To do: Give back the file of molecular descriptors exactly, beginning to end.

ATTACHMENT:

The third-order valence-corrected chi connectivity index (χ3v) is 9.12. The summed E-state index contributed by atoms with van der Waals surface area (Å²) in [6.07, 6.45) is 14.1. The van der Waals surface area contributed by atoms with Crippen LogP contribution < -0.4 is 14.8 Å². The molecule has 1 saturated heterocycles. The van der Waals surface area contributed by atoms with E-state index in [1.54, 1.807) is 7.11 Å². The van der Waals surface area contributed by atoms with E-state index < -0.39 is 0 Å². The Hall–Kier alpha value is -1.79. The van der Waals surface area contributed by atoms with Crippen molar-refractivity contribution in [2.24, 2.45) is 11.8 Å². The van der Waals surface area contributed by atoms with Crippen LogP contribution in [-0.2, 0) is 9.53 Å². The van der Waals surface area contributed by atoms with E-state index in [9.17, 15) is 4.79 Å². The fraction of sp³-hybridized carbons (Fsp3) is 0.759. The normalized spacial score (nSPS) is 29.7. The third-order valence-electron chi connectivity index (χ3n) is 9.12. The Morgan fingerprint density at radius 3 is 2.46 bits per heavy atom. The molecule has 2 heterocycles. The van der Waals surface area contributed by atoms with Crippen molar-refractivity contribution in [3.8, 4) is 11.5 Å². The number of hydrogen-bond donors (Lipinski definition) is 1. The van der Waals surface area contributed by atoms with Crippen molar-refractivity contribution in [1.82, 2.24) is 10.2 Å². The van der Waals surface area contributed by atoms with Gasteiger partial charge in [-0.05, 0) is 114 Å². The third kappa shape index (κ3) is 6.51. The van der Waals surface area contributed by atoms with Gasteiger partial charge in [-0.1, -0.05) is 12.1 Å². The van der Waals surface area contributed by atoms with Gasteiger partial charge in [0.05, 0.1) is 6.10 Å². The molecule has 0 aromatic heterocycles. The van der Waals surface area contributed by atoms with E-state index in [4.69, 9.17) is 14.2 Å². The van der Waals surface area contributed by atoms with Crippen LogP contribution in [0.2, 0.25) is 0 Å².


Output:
The third-order valence-corrected chi connectivity index (χ3v) is 9.12. The summed E-state index contributed by atoms with van der Waals surface area (Å²) in [6.07, 6.45) is 14.1. The van der Waals surface area contributed by atoms with Crippen LogP contribution < -0.4 is 14.8 Å². The molecule has 1 saturated heterocycles. The van der Waals surface area contributed by atoms with E-state index in [1.54, 1.807) is 7.11 Å². The van der Waals surface area contributed by atoms with E-state index < -0.39 is 0 Å². The Hall–Kier alpha value is -1.79. The van der Waals surface area contributed by atoms with Crippen molar-refractivity contribution in [2.24, 2.45) is 11.8 Å². The van der Waals surface area contributed by atoms with Crippen LogP contribution in [-0.2, 0) is 9.53 Å². The van der Waals surface area contributed by atoms with E-state index in [9.17, 15) is 4.79 Å². The fraction of sp³-hybridized carbons (Fsp3) is 0.759. The normalized spacial score (nSPS) is 29.7. The third-order valence-electron chi connectivity index (χ3n) is 9.12. The Morgan fingerprint density at radius 3 is 2.46 bits per heavy atom. The molecule has 2 heterocycles. The van der Waals surface area contributed by atoms with Crippen molar-refractivity contribution in [3.8, 4) is 11.5 Å². The number of hydrogen-bond donors (Lipinski definition) is 1. The van der Waals surface area contributed by atoms with Crippen molar-refractivity contribution in [1.82, 2.24) is 10.2 Å². The van der Waals surface area contributed by atoms with Gasteiger partial charge in [-0.05, 0) is 114 Å². The third kappa shape index (κ3) is 6.51. The van der Waals surface area contributed by atoms with Gasteiger partial charge in [-0.1, -0.05) is 12.1 Å². The van der Waals surface area contributed by atoms with Gasteiger partial charge in [0.05, 0.1) is 6.10 Å². The molecule has 0 aromatic heterocycles. The van der Waals surface area contributed by atoms with E-state index in [4.69, 9.17) is 14.2 Å². The van der Waals surface area contributed by atoms with Crippen LogP contribution in [0.2, 0.25) is 0 Å².